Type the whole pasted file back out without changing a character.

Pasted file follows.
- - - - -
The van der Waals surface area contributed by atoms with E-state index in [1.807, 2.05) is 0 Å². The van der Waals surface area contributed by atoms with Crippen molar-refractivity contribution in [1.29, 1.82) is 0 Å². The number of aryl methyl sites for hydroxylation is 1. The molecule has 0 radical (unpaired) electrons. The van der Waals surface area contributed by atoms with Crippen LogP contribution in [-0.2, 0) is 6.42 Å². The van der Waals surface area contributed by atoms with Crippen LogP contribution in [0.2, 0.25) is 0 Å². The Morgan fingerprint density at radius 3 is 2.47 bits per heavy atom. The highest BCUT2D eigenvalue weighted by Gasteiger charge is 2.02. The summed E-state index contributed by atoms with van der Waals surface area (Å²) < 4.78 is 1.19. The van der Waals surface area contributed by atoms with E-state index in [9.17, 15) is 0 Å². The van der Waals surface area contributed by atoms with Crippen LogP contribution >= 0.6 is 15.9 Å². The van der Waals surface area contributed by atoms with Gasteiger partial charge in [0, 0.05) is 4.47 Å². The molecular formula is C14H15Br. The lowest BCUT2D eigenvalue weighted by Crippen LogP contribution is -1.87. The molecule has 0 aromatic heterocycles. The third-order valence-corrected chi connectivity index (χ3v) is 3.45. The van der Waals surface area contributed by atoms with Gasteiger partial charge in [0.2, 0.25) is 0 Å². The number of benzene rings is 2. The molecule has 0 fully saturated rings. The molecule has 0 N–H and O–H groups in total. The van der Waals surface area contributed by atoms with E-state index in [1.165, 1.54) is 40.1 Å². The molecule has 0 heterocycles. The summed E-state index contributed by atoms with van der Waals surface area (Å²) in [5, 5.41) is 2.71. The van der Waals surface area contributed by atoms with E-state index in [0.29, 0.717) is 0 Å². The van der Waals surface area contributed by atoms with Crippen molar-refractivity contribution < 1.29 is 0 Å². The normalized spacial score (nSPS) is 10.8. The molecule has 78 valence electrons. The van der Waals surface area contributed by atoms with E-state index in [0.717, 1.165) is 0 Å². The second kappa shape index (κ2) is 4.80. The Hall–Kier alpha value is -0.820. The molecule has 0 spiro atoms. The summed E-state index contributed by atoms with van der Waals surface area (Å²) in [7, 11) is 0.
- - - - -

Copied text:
The van der Waals surface area contributed by atoms with E-state index in [1.807, 2.05) is 0 Å². The van der Waals surface area contributed by atoms with Crippen molar-refractivity contribution in [1.29, 1.82) is 0 Å². The number of aryl methyl sites for hydroxylation is 1. The molecule has 0 radical (unpaired) electrons. The van der Waals surface area contributed by atoms with Crippen LogP contribution in [-0.2, 0) is 6.42 Å². The van der Waals surface area contributed by atoms with Crippen LogP contribution in [0.2, 0.25) is 0 Å². The Morgan fingerprint density at radius 3 is 2.47 bits per heavy atom. The highest BCUT2D eigenvalue weighted by Gasteiger charge is 2.02. The summed E-state index contributed by atoms with van der Waals surface area (Å²) < 4.78 is 1.19. The van der Waals surface area contributed by atoms with E-state index in [9.17, 15) is 0 Å². The van der Waals surface area contributed by atoms with Crippen LogP contribution >= 0.6 is 15.9 Å². The van der Waals surface area contributed by atoms with Gasteiger partial charge in [0, 0.05) is 4.47 Å². The molecular formula is C14H15Br. The lowest BCUT2D eigenvalue weighted by Crippen LogP contribution is -1.87. The molecule has 0 aromatic heterocycles. The third-order valence-corrected chi connectivity index (χ3v) is 3.45. The van der Waals surface area contributed by atoms with Gasteiger partial charge in [0.2, 0.25) is 0 Å². The number of benzene rings is 2. The molecule has 0 fully saturated rings. The molecule has 0 N–H and O–H groups in total. The van der Waals surface area contributed by atoms with E-state index in [1.165, 1.54) is 40.1 Å². The molecule has 0 heterocycles. The summed E-state index contributed by atoms with van der Waals surface area (Å²) in [5, 5.41) is 2.71. The van der Waals surface area contributed by atoms with E-state index in [0.29, 0.717) is 0 Å². The van der Waals surface area contributed by atoms with Crippen molar-refractivity contribution < 1.29 is 0 Å². The normalized spacial score (nSPS) is 10.8. The molecule has 78 valence electrons. The van der Waals surface area contributed by atoms with E-state index in [0.717, 1.165) is 0 Å². The second kappa shape index (κ2) is 4.80. The Hall–Kier alpha value is -0.820. The molecule has 0 spiro atoms. The summed E-state index contributed by atoms with van der Waals surface area (Å²) in [7, 11) is 0.